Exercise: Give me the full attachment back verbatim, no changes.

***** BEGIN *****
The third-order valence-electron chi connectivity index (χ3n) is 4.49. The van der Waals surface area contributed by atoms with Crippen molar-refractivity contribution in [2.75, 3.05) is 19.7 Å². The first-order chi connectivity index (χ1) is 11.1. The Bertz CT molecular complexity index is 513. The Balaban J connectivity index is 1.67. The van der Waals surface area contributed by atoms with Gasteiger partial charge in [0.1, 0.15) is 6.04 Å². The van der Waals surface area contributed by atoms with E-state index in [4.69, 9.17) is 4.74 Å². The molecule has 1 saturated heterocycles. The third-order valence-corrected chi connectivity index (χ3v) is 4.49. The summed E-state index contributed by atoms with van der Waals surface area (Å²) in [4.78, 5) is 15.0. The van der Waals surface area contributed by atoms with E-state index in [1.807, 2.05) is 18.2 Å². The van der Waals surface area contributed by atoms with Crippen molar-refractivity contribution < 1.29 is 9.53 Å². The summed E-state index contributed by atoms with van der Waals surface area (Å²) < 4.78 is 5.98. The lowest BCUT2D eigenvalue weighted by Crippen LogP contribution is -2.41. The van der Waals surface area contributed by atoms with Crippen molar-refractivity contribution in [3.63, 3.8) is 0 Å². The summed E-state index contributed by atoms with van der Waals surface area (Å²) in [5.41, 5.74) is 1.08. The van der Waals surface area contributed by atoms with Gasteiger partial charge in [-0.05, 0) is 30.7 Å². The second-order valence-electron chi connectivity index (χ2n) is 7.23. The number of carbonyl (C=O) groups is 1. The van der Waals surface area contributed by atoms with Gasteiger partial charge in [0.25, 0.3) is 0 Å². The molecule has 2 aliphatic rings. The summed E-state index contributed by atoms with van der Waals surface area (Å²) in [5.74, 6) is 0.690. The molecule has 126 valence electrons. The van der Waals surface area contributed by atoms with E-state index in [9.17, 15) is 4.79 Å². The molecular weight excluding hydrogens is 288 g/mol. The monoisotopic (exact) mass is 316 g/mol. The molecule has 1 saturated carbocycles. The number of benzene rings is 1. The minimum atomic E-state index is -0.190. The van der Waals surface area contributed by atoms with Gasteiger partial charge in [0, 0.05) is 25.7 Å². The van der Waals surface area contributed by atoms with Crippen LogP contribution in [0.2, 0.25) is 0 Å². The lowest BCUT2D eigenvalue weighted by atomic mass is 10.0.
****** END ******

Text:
The third-order valence-electron chi connectivity index (χ3n) is 4.49. The van der Waals surface area contributed by atoms with Crippen molar-refractivity contribution in [2.75, 3.05) is 19.7 Å². The first-order chi connectivity index (χ1) is 11.1. The Bertz CT molecular complexity index is 513. The Balaban J connectivity index is 1.67. The van der Waals surface area contributed by atoms with Gasteiger partial charge in [0.1, 0.15) is 6.04 Å². The van der Waals surface area contributed by atoms with E-state index in [4.69, 9.17) is 4.74 Å². The molecule has 1 saturated heterocycles. The third-order valence-corrected chi connectivity index (χ3v) is 4.49. The summed E-state index contributed by atoms with van der Waals surface area (Å²) in [4.78, 5) is 15.0. The van der Waals surface area contributed by atoms with E-state index in [1.807, 2.05) is 18.2 Å². The van der Waals surface area contributed by atoms with Crippen molar-refractivity contribution < 1.29 is 9.53 Å². The summed E-state index contributed by atoms with van der Waals surface area (Å²) < 4.78 is 5.98. The lowest BCUT2D eigenvalue weighted by Crippen LogP contribution is -2.41. The van der Waals surface area contributed by atoms with Crippen molar-refractivity contribution in [3.63, 3.8) is 0 Å². The summed E-state index contributed by atoms with van der Waals surface area (Å²) in [5.41, 5.74) is 1.08. The van der Waals surface area contributed by atoms with Gasteiger partial charge in [-0.05, 0) is 30.7 Å². The second-order valence-electron chi connectivity index (χ2n) is 7.23. The number of carbonyl (C=O) groups is 1. The van der Waals surface area contributed by atoms with Gasteiger partial charge in [0.25, 0.3) is 0 Å². The molecule has 2 aliphatic rings. The summed E-state index contributed by atoms with van der Waals surface area (Å²) in [5.74, 6) is 0.690. The molecule has 126 valence electrons. The van der Waals surface area contributed by atoms with E-state index in [9.17, 15) is 4.79 Å². The molecular weight excluding hydrogens is 288 g/mol. The monoisotopic (exact) mass is 316 g/mol. The molecule has 1 saturated carbocycles. The number of benzene rings is 1. The minimum atomic E-state index is -0.190. The van der Waals surface area contributed by atoms with Gasteiger partial charge in [0, 0.05) is 25.7 Å². The van der Waals surface area contributed by atoms with Crippen LogP contribution in [0.2, 0.25) is 0 Å². The lowest BCUT2D eigenvalue weighted by atomic mass is 10.0.